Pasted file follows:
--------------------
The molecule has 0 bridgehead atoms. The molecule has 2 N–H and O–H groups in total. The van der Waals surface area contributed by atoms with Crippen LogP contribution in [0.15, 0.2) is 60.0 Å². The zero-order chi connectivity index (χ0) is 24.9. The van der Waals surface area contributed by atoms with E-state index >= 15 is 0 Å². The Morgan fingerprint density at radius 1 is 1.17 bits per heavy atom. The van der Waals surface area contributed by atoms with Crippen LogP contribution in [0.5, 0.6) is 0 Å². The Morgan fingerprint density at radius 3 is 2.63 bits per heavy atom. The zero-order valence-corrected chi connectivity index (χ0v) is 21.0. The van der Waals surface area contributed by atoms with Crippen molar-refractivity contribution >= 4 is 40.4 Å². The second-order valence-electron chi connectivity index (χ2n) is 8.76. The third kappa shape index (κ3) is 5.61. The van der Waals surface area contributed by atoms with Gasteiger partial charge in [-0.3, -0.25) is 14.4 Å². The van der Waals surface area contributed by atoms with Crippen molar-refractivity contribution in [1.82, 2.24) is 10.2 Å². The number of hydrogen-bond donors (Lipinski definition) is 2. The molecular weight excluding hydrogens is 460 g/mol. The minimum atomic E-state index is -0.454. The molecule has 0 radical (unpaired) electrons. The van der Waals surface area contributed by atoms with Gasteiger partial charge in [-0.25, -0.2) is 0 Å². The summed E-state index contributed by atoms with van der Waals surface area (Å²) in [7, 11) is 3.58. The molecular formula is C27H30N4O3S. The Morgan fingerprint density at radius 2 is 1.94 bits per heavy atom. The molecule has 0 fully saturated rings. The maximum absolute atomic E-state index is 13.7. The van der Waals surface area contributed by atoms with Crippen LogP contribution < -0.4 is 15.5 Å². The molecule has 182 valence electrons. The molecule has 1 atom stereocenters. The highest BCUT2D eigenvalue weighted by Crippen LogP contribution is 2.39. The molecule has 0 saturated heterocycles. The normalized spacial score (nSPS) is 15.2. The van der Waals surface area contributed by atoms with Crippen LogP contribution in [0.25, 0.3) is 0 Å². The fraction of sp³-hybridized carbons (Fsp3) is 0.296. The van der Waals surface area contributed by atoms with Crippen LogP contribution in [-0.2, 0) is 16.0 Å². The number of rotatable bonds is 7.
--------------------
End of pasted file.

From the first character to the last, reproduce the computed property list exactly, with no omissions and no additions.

The molecule has 0 bridgehead atoms. The molecule has 2 N–H and O–H groups in total. The van der Waals surface area contributed by atoms with Crippen LogP contribution in [0.15, 0.2) is 60.0 Å². The zero-order chi connectivity index (χ0) is 24.9. The van der Waals surface area contributed by atoms with E-state index >= 15 is 0 Å². The Morgan fingerprint density at radius 1 is 1.17 bits per heavy atom. The van der Waals surface area contributed by atoms with Crippen LogP contribution in [0.5, 0.6) is 0 Å². The Morgan fingerprint density at radius 3 is 2.63 bits per heavy atom. The zero-order valence-corrected chi connectivity index (χ0v) is 21.0. The van der Waals surface area contributed by atoms with Crippen molar-refractivity contribution >= 4 is 40.4 Å². The second-order valence-electron chi connectivity index (χ2n) is 8.76. The third kappa shape index (κ3) is 5.61. The van der Waals surface area contributed by atoms with Gasteiger partial charge in [-0.3, -0.25) is 14.4 Å². The van der Waals surface area contributed by atoms with Crippen molar-refractivity contribution in [1.82, 2.24) is 10.2 Å². The number of hydrogen-bond donors (Lipinski definition) is 2. The molecular weight excluding hydrogens is 460 g/mol. The minimum atomic E-state index is -0.454. The molecule has 0 radical (unpaired) electrons. The van der Waals surface area contributed by atoms with Gasteiger partial charge in [-0.25, -0.2) is 0 Å². The summed E-state index contributed by atoms with van der Waals surface area (Å²) in [7, 11) is 3.58. The molecular formula is C27H30N4O3S. The Morgan fingerprint density at radius 2 is 1.94 bits per heavy atom. The molecule has 0 fully saturated rings. The maximum absolute atomic E-state index is 13.7. The van der Waals surface area contributed by atoms with Crippen LogP contribution < -0.4 is 15.5 Å². The molecule has 182 valence electrons. The molecule has 1 atom stereocenters. The highest BCUT2D eigenvalue weighted by Crippen LogP contribution is 2.39. The molecule has 0 saturated heterocycles. The normalized spacial score (nSPS) is 15.2. The van der Waals surface area contributed by atoms with Crippen LogP contribution in [0.25, 0.3) is 0 Å². The fraction of sp³-hybridized carbons (Fsp3) is 0.296. The van der Waals surface area contributed by atoms with Crippen LogP contribution in [-0.2, 0) is 16.0 Å². The number of rotatable bonds is 7.